[Editors note — this is a continuation of 12-part feature by The Wall Street Journal profiling “pioneers who are shaping the way Americans will live, work and play in later life.”]
Number Nine — Senior School Master
Returning to school, in some fashion, is high on many people’s to-do lists in retirement. Bernard Osher is helping to build the classrooms and programs you might enter.
Mr. Osher helped his family start Golden West Financial Corp. in the 1960s and created a personal foundation in the 1970s. Today, he is pouring nearly $200 million into what has become known as lifelong learning, or college-based education for older adults.
A native of Biddeford, Maine, Mr. Osher had his first significant exposure to the practice in 2000 during a visit to the Fromm Institute for Lifelong Learning at the University of San Francisco. “I came away very impressed,” he says, particularly with “the joy of learning” that he witnessed.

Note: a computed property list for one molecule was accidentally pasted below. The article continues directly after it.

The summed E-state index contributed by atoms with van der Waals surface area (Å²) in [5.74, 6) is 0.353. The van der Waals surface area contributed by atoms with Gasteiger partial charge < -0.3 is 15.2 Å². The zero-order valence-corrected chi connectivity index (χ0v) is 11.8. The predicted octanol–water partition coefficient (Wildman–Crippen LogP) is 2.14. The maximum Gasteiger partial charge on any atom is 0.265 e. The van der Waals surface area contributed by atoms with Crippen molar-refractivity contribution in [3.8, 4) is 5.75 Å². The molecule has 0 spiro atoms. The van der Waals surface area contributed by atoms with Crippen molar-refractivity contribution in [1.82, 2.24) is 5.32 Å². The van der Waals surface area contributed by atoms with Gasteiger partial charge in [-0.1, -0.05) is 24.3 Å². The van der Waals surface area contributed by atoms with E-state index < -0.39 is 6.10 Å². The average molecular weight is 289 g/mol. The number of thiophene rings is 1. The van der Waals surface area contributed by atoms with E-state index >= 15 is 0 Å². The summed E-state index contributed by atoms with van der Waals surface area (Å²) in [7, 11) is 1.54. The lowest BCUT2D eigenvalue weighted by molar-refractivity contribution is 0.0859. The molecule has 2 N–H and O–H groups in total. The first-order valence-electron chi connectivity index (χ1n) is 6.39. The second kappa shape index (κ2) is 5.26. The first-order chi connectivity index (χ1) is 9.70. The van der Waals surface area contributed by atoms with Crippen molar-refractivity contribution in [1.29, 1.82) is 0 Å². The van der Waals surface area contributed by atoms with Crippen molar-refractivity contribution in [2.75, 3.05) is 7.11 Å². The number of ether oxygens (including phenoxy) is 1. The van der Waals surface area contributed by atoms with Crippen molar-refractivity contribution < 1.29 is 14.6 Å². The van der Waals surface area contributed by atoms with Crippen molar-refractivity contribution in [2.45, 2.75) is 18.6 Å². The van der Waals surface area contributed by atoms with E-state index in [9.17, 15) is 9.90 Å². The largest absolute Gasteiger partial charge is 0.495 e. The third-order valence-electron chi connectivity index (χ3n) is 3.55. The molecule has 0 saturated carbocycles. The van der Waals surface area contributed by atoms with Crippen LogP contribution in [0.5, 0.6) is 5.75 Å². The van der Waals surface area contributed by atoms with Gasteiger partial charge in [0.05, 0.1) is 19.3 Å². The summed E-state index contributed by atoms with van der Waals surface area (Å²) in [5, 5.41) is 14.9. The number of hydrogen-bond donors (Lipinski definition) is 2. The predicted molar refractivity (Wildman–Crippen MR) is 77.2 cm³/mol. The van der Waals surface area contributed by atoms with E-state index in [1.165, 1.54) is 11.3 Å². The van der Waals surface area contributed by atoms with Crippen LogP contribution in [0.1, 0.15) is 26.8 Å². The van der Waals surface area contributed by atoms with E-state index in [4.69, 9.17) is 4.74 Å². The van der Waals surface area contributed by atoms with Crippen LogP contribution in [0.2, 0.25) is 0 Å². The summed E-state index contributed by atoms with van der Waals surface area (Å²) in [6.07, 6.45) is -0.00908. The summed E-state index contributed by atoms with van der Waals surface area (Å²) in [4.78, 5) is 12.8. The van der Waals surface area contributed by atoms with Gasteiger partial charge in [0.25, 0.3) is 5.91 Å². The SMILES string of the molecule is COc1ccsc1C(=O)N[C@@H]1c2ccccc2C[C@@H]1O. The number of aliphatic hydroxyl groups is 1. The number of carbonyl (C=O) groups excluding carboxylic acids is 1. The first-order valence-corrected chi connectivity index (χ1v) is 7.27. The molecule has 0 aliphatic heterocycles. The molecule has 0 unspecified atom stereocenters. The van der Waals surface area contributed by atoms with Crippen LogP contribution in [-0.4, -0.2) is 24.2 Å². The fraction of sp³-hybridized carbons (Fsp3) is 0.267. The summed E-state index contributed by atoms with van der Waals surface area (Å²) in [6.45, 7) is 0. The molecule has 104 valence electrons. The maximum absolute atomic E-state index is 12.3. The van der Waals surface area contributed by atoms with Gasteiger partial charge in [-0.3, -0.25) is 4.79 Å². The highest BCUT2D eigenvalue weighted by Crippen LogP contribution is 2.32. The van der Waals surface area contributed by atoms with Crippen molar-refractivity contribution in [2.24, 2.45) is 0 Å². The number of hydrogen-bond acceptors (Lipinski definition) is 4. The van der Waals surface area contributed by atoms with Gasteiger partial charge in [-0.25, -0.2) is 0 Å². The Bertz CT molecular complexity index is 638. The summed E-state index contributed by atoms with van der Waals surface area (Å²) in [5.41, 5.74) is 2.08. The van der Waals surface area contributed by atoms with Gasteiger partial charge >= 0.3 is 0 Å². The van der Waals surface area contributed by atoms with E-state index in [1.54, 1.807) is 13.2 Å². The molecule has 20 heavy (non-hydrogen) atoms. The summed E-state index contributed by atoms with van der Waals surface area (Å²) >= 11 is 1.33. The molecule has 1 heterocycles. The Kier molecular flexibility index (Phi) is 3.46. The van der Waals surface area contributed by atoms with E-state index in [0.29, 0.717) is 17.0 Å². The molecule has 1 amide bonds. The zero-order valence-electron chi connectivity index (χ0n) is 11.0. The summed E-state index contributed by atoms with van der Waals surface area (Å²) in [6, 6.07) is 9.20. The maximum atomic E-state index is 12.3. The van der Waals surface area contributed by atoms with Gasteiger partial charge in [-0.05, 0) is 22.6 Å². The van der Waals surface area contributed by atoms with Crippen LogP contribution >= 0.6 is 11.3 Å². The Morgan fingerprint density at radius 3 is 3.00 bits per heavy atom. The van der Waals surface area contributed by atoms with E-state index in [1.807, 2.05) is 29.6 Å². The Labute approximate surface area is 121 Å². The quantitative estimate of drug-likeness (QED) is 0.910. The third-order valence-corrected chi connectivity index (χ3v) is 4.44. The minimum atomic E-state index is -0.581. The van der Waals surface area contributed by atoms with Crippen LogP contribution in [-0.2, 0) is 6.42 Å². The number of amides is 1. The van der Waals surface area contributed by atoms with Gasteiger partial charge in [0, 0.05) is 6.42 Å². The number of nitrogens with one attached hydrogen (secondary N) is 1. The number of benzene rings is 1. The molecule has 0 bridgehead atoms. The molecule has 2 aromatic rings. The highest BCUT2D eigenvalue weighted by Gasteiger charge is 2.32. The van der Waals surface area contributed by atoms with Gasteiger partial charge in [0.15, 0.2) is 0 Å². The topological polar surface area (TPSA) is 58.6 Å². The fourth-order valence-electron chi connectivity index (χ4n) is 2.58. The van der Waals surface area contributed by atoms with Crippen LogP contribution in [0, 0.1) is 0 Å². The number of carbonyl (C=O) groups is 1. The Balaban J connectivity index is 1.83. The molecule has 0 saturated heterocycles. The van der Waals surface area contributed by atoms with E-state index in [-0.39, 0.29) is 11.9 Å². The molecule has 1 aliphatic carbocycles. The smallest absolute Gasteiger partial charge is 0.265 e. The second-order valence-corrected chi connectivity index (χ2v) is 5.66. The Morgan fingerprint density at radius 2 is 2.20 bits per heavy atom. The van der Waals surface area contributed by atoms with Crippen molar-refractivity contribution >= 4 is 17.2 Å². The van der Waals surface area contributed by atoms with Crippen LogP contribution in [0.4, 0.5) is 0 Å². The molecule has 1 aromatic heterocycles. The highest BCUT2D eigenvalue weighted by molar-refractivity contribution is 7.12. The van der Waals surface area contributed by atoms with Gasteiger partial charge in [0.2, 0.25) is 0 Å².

Several months later, a trip to the Senior College at the University of Southern Maine in Portland sealed his interest. The Bernard Osher Foundation made a $2.2 million gift to the Maine program in 2001, allowing the university to expand its peer-taught courses and workshops to more than 1,000 students ages 50 and older. Since then, the foundation has donated $73 million to nearly 120 lifelong-learning institutes on university campuses from Maine to Hawaii. Future grants will be used primarily to augment those programs.
— By Kelly Greene, The Wall Street Journal
Tomorrow — Advocate for the Aging.